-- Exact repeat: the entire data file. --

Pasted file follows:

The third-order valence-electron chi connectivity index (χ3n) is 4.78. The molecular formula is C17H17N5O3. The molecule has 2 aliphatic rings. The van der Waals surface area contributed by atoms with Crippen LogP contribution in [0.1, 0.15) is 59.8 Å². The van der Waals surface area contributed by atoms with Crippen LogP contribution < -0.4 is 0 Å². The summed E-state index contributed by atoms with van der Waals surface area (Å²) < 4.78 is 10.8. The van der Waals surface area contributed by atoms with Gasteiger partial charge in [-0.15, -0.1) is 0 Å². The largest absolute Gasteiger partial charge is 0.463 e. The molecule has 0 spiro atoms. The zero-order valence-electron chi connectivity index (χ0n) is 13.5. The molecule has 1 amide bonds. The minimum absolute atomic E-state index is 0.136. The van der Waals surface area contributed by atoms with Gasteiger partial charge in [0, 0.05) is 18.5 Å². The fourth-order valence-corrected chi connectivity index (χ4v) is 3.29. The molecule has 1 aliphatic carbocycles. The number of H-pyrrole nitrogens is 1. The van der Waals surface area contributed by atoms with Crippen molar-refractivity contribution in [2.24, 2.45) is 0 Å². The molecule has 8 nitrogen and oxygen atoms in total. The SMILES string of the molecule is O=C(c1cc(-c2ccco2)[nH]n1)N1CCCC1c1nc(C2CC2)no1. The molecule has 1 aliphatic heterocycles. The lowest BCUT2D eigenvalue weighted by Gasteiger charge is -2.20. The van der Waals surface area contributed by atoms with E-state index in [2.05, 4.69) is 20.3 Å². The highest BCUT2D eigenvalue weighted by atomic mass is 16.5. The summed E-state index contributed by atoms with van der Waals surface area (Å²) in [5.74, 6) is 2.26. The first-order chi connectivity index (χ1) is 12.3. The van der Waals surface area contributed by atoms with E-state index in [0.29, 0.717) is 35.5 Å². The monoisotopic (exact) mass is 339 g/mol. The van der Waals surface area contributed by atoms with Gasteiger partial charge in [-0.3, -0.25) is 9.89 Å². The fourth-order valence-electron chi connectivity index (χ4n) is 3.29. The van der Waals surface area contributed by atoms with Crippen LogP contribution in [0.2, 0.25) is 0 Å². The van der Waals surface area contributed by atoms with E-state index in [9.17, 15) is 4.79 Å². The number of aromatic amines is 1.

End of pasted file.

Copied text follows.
The third-order valence-electron chi connectivity index (χ3n) is 4.78. The molecular formula is C17H17N5O3. The molecule has 2 aliphatic rings. The van der Waals surface area contributed by atoms with Crippen LogP contribution in [0.1, 0.15) is 59.8 Å². The van der Waals surface area contributed by atoms with Crippen LogP contribution < -0.4 is 0 Å². The summed E-state index contributed by atoms with van der Waals surface area (Å²) < 4.78 is 10.8. The van der Waals surface area contributed by atoms with Gasteiger partial charge in [-0.15, -0.1) is 0 Å². The largest absolute Gasteiger partial charge is 0.463 e. The molecule has 0 spiro atoms. The zero-order valence-electron chi connectivity index (χ0n) is 13.5. The molecule has 1 amide bonds. The minimum absolute atomic E-state index is 0.136. The van der Waals surface area contributed by atoms with Gasteiger partial charge in [0, 0.05) is 18.5 Å². The fourth-order valence-corrected chi connectivity index (χ4v) is 3.29. The molecule has 1 aliphatic carbocycles. The number of H-pyrrole nitrogens is 1. The van der Waals surface area contributed by atoms with Crippen molar-refractivity contribution in [2.24, 2.45) is 0 Å². The molecule has 8 nitrogen and oxygen atoms in total. The SMILES string of the molecule is O=C(c1cc(-c2ccco2)[nH]n1)N1CCCC1c1nc(C2CC2)no1. The molecule has 1 aliphatic heterocycles. The lowest BCUT2D eigenvalue weighted by Gasteiger charge is -2.20. The van der Waals surface area contributed by atoms with E-state index in [2.05, 4.69) is 20.3 Å². The highest BCUT2D eigenvalue weighted by atomic mass is 16.5. The summed E-state index contributed by atoms with van der Waals surface area (Å²) in [5.74, 6) is 2.26. The first-order chi connectivity index (χ1) is 12.3. The van der Waals surface area contributed by atoms with E-state index in [0.29, 0.717) is 35.5 Å². The monoisotopic (exact) mass is 339 g/mol. The van der Waals surface area contributed by atoms with Gasteiger partial charge in [-0.3, -0.25) is 9.89 Å². The fourth-order valence-electron chi connectivity index (χ4n) is 3.29. The van der Waals surface area contributed by atoms with Crippen LogP contribution in [0.2, 0.25) is 0 Å². The van der Waals surface area contributed by atoms with E-state index in [9.17, 15) is 4.79 Å². The number of aromatic amines is 1.